Color modeling is achieved by adding colored glazes. A light green or white paint layer is progressively and selectively darkened by superimposing layer after layer of tinted, transparent glazes. Color is modeled light to dark and the result appears natural. Color glazing does not muddy the colors. The full range of green light to dark gives the painting depth, adding a third dimension.
In the Arnolfini Marriage Portrait, the illusion of depth and space is also created by the play of light, separating figures from background and the spectator. In part, this is created by the illusion of pictorial light, the interaction of the painted surface with the light that strikes it. Daylight and artificial light can now be depicted in the same painting.
How does the brilliance and the sense of depth, depicted in folds in the dresses, compare?
Color modeling of shadows
Egg-tempera often fails where oil painting succeeds.
In the Wilton Diptych, the darkest tint of a color is found in the deepest shade. The egg-tempera technique requires that shadows have to be realized by color mixing. By mixing the pure pigment with black, the true color of the pigment is muddied. A clear sense of gradation is difficult to achieve, as is shown by the schematic shadows that attempt to highlight the white harps on the angels’ robes.
In the Arnolfini Marriage Portrait, oil paint makes the darkest tint of a color achievable with transparent color glazes. Selective tinting provides a convincing gradation of contrast in cast shadows, as is seen in the bride’s shoes.
It is generally said that paintings like the Wilton Diptych (classified as International Gothic style) achieve a greater realism. Bearing in mind what you have read about the limitations of tempera, look closely at the painting itself. This question is less color-related, but important! (The fact that the Virgin is shown as unnaturally tall is a convention in art of the period: she is the Queen of Heaven!)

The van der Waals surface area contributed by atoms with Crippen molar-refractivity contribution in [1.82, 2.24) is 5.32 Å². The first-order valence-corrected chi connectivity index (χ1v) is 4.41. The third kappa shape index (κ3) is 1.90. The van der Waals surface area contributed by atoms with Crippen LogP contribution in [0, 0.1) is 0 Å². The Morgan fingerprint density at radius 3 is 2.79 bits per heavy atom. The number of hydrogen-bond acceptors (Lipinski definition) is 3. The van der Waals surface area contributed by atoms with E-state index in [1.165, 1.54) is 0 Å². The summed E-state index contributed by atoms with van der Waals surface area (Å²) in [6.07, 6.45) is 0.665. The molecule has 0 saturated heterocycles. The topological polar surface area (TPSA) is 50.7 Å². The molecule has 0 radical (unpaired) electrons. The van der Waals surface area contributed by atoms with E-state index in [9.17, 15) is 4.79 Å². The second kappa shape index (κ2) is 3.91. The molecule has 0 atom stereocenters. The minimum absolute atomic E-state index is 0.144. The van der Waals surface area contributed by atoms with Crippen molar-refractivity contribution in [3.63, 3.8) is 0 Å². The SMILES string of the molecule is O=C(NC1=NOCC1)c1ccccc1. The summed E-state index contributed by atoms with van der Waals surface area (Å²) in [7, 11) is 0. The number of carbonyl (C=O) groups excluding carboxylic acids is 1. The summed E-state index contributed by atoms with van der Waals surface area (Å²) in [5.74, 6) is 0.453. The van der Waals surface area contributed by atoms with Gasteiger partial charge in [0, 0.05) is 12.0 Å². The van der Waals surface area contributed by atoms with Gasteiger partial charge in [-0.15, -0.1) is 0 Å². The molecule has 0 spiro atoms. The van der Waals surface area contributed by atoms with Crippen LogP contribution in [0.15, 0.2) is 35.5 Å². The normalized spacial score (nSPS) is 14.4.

The early 15th-century artist Alberti wrote of the advantages of “imitating…gold with colors…” Why do you think he said that?
Color modeling of faces (flesh tones)
Many faces in religious paintings look green today – but only in those paintings where the artist utilizes egg tempera. The comparison between Nardo di Cione’s St. John the Baptist with St. John the Evangelist and St. James and Jan Van Eyck’s Margaretha Van Eyck is a good example of the contrast in how different mediums withstand the test of time.
Egg tempera and flesh tones
Faces are painted in egg tempera by over-painting, that is, by applying one layer over another. Nardo di Cione’s St. John the Evangelist demonstrates the instability of over-painting in egg tempera. Today, the faces have degraded and the flesh tones have become more transparent with time. The ground is of white gesso (a chalk mixed with size, or glue), but it was common practice to cover this with a thin under-painting of terra verde (green earth) or verdaccio, a mixture of greenish-brown or yellow pigments on top of which flesh colors are thinly superimposed using a red lake (dye). Red and green are complementary colors, so the green tint is used to accentuate the delicate flesh tint. Today, the unstable red dye has become transparent, bleached by the illumination of centuries, and only the green tint remains.
Oil paint and flesh tones
During the 15th century, faces are modeled in oil on a pure white background, and modulated with a progressive series of flesh tone glazes in a carefully graded manner. These flesh pigments are not unstable. The face of Margaretha Van Eyck remains naturally defined today, with no hint of green coloration. In the painting above, a greater contrast is found in the flesh tones, illustrating the greater sense of realism found in oil paintings.
Differently colored grounds were used in successive centuries, on panel as on canvas. They range from buff to red or ochre-tinged browns in the 17th century, to grays, and, in the case of El Greco (1541-1614), a ground that was almost black. These could be used to create varying effects, and also to “stand” for shadows or half-shadows (where grey-green is used) without superimposing further layers of paint. Some more fugitive colors can also fade, even when oil is used as a medium, as happened with the Lake colors in some of Sir Joshua Reynolds’ (1723-1792) portraits.